CHA News Article

Report Examines Out-of-Pocket Prescription Drug Costs in Covered California Plans
Details steps Covered California is taking to limit consumers’ costs for some prescription drugs

The California HealthCare Foundation (CHCF) has released a report that examines the significant variation in prescription drug coverage in Covered California health plans in 2014, particularly for drugs treating medication-reliant chronic conditions, such as bipolar affective disorder and rheumatoid arthritis (RA). Because plans with these benefit designs are offered both on- and off-exchange, and because these designs remained virtually unchanged from 2014 to 2015, the findings are broadly applicable to the individual market for both years. Titled Better Shop Around: Out-of-Pocket Prescription Drug Costs in California Standard Benefit Plans, the report describes how consumers’ out-of-pocket costs were affected by the variation and formulary design choices.

In addition, the report details the steps Covered California is taking for the 2016 benefit year to limit consumers’ costs for some prescription drugs. One example is capping the maximum consumer payment for filling a drug on the specialty tier, which limits the per-prescription, out-of-pocket costs for products subject to co-insurance and requires plans to place at least one medication on a non-specialty tier for chronic conditions that have multiple treatments available. Patients, therefore, would have access to at least one treatment option at a lower out-of-pocket cost. The report also identifies additional steps that can help consumers with chronic conditions understand the out-of-pocket costs associated with different health plans.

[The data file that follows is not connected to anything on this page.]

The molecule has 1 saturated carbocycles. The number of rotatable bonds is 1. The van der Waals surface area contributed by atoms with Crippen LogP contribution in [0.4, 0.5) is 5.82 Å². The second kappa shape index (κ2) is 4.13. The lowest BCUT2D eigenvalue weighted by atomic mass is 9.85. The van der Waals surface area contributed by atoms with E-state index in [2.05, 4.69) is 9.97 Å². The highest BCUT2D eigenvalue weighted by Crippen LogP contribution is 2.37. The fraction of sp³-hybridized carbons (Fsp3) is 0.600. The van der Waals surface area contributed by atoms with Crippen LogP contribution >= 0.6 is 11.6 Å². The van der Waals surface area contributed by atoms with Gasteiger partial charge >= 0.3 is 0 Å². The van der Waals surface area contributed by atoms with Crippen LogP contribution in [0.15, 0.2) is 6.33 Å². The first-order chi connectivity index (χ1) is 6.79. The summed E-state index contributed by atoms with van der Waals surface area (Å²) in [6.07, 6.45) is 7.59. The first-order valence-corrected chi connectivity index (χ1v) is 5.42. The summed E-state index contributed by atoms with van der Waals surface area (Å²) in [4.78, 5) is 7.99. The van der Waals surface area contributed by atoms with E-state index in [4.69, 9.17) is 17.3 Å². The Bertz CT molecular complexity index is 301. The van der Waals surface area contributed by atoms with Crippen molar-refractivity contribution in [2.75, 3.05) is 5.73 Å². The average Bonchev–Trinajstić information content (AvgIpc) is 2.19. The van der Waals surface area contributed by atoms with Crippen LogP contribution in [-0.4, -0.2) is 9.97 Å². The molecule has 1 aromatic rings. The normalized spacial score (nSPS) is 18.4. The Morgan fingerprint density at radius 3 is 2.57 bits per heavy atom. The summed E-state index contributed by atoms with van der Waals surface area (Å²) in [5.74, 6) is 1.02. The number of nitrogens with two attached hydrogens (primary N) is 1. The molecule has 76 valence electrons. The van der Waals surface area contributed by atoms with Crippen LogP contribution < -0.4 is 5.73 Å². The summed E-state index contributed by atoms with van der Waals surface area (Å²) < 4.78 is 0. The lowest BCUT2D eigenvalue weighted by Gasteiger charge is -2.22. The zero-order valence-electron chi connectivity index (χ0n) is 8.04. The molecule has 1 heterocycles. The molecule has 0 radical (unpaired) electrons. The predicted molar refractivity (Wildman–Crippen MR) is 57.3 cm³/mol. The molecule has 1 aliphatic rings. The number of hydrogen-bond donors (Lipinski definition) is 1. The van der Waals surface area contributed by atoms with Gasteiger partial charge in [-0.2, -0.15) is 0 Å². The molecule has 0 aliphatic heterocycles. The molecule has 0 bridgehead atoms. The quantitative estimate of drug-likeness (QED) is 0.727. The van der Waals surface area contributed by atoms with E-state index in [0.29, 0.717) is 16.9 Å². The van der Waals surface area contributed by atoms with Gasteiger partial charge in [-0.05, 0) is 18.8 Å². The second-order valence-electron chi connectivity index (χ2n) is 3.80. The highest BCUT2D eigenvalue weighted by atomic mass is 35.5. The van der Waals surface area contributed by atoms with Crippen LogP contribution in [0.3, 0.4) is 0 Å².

Key report findings include:

  • Because California standardizes benefit designs, prescription drug formulary placement was the primary source of out-of-pocket cost variation across different plans.
  • For consumers with significant health needs earning no more than 250 percent of the federal poverty level, enhanced silver plans — which have cost-sharing reductions that lower the amount consumers pay out of pocket with no increase in premium — dramatically reduced expected enrollee costs.
  • Some unsubsidized consumers benefited from paying higher premiums for a platinum plan, which reduced their total annual costs.
  • Regardless of income, medication-reliant consumers faced front-loaded spending at the start of the year because of specialty tier costs and deductibles.
  • Among consumers with medication-reliant chronic conditions, those who rely on specialty drugs experienced higher out-of-pocket costs than those who don’t use specialty drugs.
  • While standard benefit designs limit variation across plans, consumer costs still varied based on an enrollee’s particular health care needs. Even for patients with the same chronic condition, variations in disease severity and comorbidities lead to significant differences in patient costs.

The full report is available on the CHCF website.